MESA, Ariz. - Schools across the state are getting ready to welcome back students, but with the ongoing COVID-19 pandemic, there won't be an average start to the school year for students.
Queen Creek schools to start the year off virtually
Students at Eastmark High School, located in Mesa but a part of the Queen Creek Unified School District, haven't been able to step foot inside the school since mid-March, and they will have to a little bit longer until they can, with the school year set to begin with relatively empty classrooms, with just teachers and their laptops.
School district officials have sent a letter to parents outlining a plan, which reads:
"[On July 23], Governor Ducey issued a new executive order pertaining to the start of the 2020-21 school year. One of the resources mentioned in yesterday’s press conference was a health benchmark document, developed by the Arizona Department of Health, that will be released by August 7.
This will provide flexibility to school leaders, with public health data and guidance, to be able to safely return in-person.
Once released, QCUSD will analyze this guidance, along with the needs of the community, as we plan for the successful reopening of our schools.At this time, QCUSD will continue with current plans for an August 3 start date for online learning for all students and an August 17 start date for in-person learning.
Again, if families choose a long-term, on-line learning option from home for their children, they have the option to sign up for the Queen Creek Virtual Academy.
Our top priority during this challenging time is the safety of our students and staff. We truly appreciate your flexibility and patience as we work to provide QCUSD students with the best learning experience possible."
Teachers detail differences with virtual learning
Liz Murry Davis is an 8th grade math teacher at Eastmark. She talked about the plan for virtual learning in the upcoming school year.
"We will have what we call synchronous learning, which is live teaching in the mornings for half of our classes, and in the afternoon, we'll have what’s called asynchronous learning. It’s like when we think about college online class when kids can log on and ask questions," said Davis.
Davis says one of the challenges will be getting students back on a schedule.
"Getting them back to that routine, I think, is going to be a challenge for us, but I think they are ready to learn and find their purpose again."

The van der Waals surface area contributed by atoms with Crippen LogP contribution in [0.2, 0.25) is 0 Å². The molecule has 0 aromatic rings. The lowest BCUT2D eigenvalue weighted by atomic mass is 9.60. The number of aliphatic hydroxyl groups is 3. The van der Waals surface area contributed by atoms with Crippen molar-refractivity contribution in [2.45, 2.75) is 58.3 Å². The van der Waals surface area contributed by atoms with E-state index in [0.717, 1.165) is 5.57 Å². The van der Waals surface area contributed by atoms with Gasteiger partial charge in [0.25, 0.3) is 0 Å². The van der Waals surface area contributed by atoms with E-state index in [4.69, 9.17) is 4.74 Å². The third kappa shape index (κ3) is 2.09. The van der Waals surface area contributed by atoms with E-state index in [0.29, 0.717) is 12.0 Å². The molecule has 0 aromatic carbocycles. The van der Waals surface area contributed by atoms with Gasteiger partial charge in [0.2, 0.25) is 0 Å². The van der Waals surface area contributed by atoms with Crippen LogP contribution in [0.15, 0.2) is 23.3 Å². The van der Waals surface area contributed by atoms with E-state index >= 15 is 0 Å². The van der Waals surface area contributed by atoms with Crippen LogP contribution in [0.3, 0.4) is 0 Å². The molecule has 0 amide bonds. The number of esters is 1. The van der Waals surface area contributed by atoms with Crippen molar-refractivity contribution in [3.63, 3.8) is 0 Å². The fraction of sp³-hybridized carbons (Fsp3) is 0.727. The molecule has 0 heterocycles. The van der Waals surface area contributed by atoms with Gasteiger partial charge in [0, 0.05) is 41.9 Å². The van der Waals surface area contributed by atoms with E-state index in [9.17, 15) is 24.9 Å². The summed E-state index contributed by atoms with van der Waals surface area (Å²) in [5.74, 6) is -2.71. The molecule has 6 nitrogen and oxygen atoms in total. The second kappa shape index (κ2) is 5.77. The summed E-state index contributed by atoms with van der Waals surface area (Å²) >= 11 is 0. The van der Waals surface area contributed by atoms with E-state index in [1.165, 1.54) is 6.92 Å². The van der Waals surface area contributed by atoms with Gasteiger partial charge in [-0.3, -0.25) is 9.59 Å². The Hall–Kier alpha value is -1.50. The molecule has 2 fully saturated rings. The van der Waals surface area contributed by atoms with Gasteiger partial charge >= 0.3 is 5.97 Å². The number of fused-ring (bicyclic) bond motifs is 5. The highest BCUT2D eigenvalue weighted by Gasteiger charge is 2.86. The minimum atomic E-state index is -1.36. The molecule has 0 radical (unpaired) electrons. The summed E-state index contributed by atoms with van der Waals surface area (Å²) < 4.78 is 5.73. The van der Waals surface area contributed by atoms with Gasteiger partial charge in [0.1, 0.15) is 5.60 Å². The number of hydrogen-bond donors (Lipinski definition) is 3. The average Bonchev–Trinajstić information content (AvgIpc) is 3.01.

7th grade English teacher Amanda Klick says regardless of that date, the school is prepared.
"We have done everything we need to do to make sure that it’s safe, and that it is going to be an amazing learning environment for them when it’s time to return," said Klick. "If we work together, we can do amazing things, and we can have an amazing school year despite all of the challenges that we’re going to have."
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Symptoms for coronavirus COVID-19 include fever, coughing, and shortness of breath. These, of course, are similar to the common cold and flu.
Expect a common cold to start out with a sore or scratchy throat, cough, runny and/or stuffy nose. Flu symptoms are more intense and usually come on suddenly, and can include a high fever.
Symptoms of COVID-19 may appear more slowly. They usually include fever, a dry cough and noticeable shortness of breath, according to the World Health Organization. A minority of cases develop pneumonia, and the disease is especially worrisome for the elderly and those with other medical problems such as high blood pressure, obesity, diabetes or heart conditions.
Right now there's one big difference between flu and coronavirus: A vaccine exists to help prevent the flu and it's not too late to get it. It won't protect you from catching the coronavirus, but may put you in a better position to fight it.
To protect yourself, wash your hands well and often, keep them away from your face, and avoid crowds and standing close to people.
And if you do find yourself showing any of these flu or coronavirus symptoms - don't go straight to your doctor's office. That just risks making more people sick, officials urge. Call ahead, and ask if you need to be seen and where.
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Arizona Department of Health Services